For hundreds of years humans thought that tool making was a uniquely human trait. In 1960, Jane Goodall observed chimpanzees using tools in the wild, a discovery to which Goodall’s mentor Louis Leakey famously responded, “We must redefine tool, redefine man, or accept chimpanzees as human.” It is now commonly accepted that various primates engage in tool making, and there is a growing body of evidence that many corvids, a group of bird species that includes crows, jays, rooks, ravens, and magpies, are also tool makers, and that they show many other signs of possessing high intelligence.
Scientists have observed wild New Caledonian crows making hooks out of twigs to pull grubs from tree holes that are too deep for their beaks. New Caledonian crows also sometimes use their beaks to create small spears from leaves for collecting insects. Because New Caledonian crows are highly social and because tool design varies from area to area, most researchers assume the birds’ tool use is cultural; that is, the tool use is learned from other crows.
In 2002, however, three researchers at Oxford University reported in Science a startling new twist to tool making in corvids: A New Caledonian crow that had been captured in 2000 as a juvenile had invented a new tool from materials not found in her natural habitat without observing the behavior in other crows. The crow, named Betty, shared space with a male crow named Abel. The researchers had set up an experiment in which both crows were presented with a straight wire and a hooked wire and food that could most easily be retrieved with a hooked wire. When Abel flew away with the hooked wire, Betty bent the straight wire and successfully lifted the bucket of food with her hook. The researchers then set out to see whether they could get Betty to replicate the behavior. Ten times, they set out a single straight wire and food to be retrieved. Betty retrieved the food nine times by bending the wire; once she managed to retrieve the food with the straight wire. Alex Kacelnik, one of the researchers who worked with the crows, noted that she had solved a new problem by doing something she had never done before.
Professor John Marzloff, at the University of Washington in Seattle, demonstrated another interesting ability in American crows: recognizing faces of individual humans. In 2005, he and other researchers each wore a caveman mask when they captured, tagged, and then released crows on campus
. Then Marzloff and other researchers took turns wearing the mask and walking around campus. Over time, increasing numbers of crows flocked together and cawed at anyone wearing the caveman mask, regardless of the size, gender, and skin color of the mask wearer or whether the wearer was one of the researchers who had originally captured crows. When the same people did not wear the mask, they got no reaction from the crows. This showed that it was clearly the face that was identified as a threat to the flock. Crows that had not originally been captured were joining the harassment of the perceived threat. When Marzloff suggested that researchers try wearing the caveman mask upside down, some crows actually turned their heads upside down to better identify the face of the “enemy.”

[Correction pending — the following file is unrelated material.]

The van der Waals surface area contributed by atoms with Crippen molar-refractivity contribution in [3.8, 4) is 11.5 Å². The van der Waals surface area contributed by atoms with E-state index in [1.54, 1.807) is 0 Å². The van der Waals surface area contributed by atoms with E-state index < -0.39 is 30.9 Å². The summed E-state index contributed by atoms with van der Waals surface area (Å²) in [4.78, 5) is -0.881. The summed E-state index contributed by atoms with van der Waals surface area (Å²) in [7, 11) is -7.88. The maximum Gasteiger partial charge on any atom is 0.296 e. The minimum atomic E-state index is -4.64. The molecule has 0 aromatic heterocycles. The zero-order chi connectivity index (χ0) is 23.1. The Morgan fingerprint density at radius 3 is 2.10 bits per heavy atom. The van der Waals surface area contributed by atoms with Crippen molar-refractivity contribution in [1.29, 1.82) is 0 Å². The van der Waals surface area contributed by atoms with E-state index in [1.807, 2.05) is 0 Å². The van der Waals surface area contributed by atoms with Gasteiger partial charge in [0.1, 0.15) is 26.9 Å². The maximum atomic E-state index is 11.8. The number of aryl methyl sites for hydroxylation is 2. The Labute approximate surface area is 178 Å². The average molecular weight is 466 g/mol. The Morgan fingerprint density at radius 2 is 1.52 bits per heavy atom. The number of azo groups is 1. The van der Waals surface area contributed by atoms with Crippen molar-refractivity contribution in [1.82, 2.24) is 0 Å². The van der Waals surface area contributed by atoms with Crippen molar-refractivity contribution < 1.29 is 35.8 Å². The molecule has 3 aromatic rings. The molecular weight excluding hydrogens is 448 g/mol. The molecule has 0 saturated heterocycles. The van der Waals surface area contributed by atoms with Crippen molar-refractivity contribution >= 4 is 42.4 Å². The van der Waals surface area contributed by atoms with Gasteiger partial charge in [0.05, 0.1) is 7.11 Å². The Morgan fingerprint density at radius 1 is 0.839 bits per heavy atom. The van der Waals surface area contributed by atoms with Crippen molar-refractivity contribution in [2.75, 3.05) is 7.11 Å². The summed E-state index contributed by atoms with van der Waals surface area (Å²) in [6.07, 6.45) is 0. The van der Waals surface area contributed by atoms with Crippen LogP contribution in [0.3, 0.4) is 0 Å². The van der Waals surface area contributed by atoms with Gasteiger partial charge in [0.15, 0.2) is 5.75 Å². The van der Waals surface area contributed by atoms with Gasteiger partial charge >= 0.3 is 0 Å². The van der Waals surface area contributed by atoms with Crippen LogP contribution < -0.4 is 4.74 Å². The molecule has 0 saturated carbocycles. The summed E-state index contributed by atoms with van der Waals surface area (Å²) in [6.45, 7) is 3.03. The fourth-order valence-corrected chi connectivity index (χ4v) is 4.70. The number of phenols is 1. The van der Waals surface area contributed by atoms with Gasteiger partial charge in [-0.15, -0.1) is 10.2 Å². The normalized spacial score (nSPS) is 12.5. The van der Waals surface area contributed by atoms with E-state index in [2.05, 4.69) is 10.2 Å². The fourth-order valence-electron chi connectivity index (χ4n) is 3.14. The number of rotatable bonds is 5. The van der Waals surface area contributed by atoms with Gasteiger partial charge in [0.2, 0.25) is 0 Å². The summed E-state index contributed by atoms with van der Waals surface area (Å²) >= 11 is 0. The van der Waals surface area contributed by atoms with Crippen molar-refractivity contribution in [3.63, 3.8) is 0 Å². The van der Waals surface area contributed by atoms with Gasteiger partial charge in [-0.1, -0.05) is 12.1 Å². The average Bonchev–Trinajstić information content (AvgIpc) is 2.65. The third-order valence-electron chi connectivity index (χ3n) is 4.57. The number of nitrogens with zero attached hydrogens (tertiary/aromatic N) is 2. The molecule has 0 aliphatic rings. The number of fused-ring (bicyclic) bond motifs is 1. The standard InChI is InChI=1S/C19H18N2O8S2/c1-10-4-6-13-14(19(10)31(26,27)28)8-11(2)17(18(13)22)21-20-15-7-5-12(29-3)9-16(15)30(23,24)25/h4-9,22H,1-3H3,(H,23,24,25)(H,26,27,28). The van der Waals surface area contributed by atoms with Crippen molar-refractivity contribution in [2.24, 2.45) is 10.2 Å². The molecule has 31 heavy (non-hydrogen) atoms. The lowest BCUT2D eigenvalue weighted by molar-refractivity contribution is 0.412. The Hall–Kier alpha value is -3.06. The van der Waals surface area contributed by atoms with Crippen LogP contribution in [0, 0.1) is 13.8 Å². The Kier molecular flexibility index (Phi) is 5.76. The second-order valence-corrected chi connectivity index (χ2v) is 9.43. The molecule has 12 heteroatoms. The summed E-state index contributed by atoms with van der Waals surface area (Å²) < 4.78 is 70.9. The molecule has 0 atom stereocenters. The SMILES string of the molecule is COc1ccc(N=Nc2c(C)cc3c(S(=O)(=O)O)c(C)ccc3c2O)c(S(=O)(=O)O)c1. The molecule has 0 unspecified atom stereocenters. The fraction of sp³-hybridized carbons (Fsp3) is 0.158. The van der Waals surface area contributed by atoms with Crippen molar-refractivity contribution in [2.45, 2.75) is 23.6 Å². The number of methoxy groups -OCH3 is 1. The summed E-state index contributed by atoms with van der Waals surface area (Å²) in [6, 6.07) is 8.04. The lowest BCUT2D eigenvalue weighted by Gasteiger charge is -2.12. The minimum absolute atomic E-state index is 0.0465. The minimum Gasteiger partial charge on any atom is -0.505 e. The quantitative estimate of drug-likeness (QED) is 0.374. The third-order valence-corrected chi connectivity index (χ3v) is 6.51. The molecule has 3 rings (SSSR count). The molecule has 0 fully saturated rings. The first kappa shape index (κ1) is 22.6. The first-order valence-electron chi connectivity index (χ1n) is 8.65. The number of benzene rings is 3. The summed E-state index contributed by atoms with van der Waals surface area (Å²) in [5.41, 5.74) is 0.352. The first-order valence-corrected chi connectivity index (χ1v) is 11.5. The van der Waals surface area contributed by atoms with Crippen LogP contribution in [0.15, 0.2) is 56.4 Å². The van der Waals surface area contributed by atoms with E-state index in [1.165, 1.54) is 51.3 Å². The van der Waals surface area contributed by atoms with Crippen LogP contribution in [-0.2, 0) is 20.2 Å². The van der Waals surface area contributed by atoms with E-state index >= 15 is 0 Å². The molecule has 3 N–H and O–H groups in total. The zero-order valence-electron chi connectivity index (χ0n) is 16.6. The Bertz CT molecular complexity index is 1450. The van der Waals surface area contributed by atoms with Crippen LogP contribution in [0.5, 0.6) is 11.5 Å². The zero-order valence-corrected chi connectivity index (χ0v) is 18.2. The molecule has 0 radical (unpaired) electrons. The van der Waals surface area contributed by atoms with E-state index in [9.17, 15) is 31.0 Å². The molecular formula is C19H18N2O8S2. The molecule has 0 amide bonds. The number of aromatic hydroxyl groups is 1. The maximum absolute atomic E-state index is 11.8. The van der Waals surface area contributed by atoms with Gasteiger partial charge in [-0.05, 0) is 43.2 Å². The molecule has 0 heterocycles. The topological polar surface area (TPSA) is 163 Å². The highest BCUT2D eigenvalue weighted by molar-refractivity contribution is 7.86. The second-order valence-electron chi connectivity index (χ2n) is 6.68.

In their studies of western scrub jays published in Science in May 2006, Johann Dally, Nathan Emery, and Nicola Clayton showed that jays have the ability to remember whether a specific other jay saw then hide food for later use. When it became clear that a jay that observed the hiding might have access to the cache, the hiders retrieved their food and re-hid it when given the opportunity to do so without observation. They did not re-hide food when other jays were introduced to the situation. Similarly, ravens in the wild have been observed misleading other ravens by pretending to hide food in one location then flying off to hide it elsewhere when the other raven goes to investigate the false cache.
Corvids are also capable of fooling humans. Marzloff tells the story of a pair of crows that build a fake nest that they always flew to when researchers were in their area. The crows’ actual nest with their young was nearby, but the humans never saw the crows actually fly to it.
In an experiment to test social cooperation in rooks, University of Cambridge researchers found that pairs of rooks quickly figured out how to pull on ropes at the same time to bring food that could not be gained through the individual effort of one rook.
Otto Koehler tested the ability of captive jackdaws to count, a skill apparently related to their communication often being based on the number of calls. First, Koehler trained jackdaws to expect five food rewards. Then the jackdaws were given a number of boxes, some of which contained food. They proceeded to open the boxes until they had found five pieces of food, at which point they stopped opening boxes because they knew they had reached five. In another experiment Koehler also trained jackdaws to choose a box with the same number of dots on the lid as the number of dots on a cue card.
Tool makers, tricksters, cooperators, mathematicians – the corvids are far from “bird brains.” In fact, their intelligence, in many cases, appears to equal or even surpass that of many on our primate “cousins.”
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